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THOSE Rangers fans who have been unable to contain their mirth since Celtic's midweek mauling may be laughing on the other side of their face at the end of the season if their heroes don't heed the lessons of recent history, according to manager Alex McLeish.

Two years ago, as Celtic enjoyed a UEFA Cup run that would see them all the way to the final, rivals Rangers took advantage of their early curtain call on the European stage, their fresher legs carrying them over the domestic finishing line first.

Celtic were left with memories of losing in Seville, leaving Rangers - who now have aspirations of a lengthy stay in European competition, which Celtic fans eye enviously from home - to walk away with the treble.

"It can affect your confidence, certainly, but on the other hand it may leave them fresh. I think when we won that Championship after going out to [Viktoria] Zizkov, I don't think we could have done it if we'd had a European run. But what would have been better on my CV: winning the championship or a good European run?" asks McLeish.

The priorities have not altered for the Rangers boss, who still insists that retaining the domestic flag, which will be unfurled at Ibrox in their season opener against Livingston today, is the primary objective. But everyone at Ibrox knows that a more sustained run in Europe is now demanded as standard by a support hungry to remind a wider audience of their worth.

Having brought in new faces in January, and topped up the squad with a handful of summer signings, the argument is that in the current crop of players, while not individually as skilled as some of the past masters, they have a team spirit and a better work ethic. They also have relative youth on their side. All of this, when combined, could render them better equipped.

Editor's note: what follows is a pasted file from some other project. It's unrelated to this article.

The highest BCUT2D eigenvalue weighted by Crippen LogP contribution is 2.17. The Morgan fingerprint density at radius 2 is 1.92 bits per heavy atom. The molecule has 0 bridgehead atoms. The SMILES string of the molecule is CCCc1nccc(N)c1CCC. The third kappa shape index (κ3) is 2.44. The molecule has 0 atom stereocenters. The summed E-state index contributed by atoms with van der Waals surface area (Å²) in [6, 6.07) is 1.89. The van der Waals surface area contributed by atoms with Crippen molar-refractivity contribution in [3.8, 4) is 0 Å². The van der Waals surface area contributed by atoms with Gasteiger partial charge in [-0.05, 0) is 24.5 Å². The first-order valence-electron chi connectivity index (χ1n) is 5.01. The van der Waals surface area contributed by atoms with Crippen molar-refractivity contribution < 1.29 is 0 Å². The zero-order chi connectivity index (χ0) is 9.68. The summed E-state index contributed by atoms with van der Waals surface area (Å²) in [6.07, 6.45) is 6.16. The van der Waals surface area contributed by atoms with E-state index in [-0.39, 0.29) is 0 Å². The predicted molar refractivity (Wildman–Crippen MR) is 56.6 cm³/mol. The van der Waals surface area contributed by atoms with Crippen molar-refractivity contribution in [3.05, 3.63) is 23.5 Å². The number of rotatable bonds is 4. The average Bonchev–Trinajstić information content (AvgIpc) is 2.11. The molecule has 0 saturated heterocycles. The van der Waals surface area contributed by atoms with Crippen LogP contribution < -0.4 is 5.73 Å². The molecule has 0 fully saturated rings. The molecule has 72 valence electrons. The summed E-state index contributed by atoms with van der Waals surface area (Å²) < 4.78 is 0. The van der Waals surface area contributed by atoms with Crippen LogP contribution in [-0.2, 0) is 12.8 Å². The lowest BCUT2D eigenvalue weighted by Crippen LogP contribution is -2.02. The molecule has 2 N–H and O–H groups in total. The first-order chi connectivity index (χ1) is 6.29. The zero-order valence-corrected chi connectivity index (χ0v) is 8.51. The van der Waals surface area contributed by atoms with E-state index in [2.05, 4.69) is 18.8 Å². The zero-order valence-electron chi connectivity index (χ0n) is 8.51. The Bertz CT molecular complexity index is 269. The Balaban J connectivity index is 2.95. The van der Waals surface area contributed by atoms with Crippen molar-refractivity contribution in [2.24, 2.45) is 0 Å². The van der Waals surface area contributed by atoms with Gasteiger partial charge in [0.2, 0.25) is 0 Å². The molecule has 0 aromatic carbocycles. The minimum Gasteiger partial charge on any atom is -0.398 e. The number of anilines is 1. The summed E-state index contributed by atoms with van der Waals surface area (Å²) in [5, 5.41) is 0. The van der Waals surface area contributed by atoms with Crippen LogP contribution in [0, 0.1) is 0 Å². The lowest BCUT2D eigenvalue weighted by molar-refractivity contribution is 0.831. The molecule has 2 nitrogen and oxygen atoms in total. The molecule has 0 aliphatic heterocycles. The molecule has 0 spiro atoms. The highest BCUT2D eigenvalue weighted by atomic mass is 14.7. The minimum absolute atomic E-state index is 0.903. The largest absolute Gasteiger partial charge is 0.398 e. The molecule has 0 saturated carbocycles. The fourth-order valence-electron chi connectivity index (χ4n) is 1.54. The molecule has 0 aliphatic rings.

"The squad I had two years ago was arguably [the best]. What we spent on that squad - the De Boers, Arveladze, Caniggia, Ferguson, Numan etc - quality-wise, you could see where all the money was spent. We have a different kind of squad now hard-working types, and one or two players can make a difference for us compared to that team where we had five or six superstars. This squad is less likely to get injuries as the squad of two years ago, which was at the veteran stage. That is why I don't think we could have sustained a European run and the league [that year]."

And it helps that they have a man who continues to ride his luck in every tackle. A close season which was dominated by international matches, Marvin Andrews has been unable to rest up and still refuses to heed medical advice and have his cruciate ligament damage repaired.

He maintains he is feeling as good as ever and by the sound of his summer tales, he could buckle from sheer exhaustion before his left knee does from a shortage of ligament stability. Having played five games - two in World Cup qualifying and three in Gold Cup action for Trinidad and Tobago - he concedes his time off can be counted in terms of days rather than weeks, but while he could be forgiven for wearying, instead he is the usual bundle of chuckles, optimism and ambition.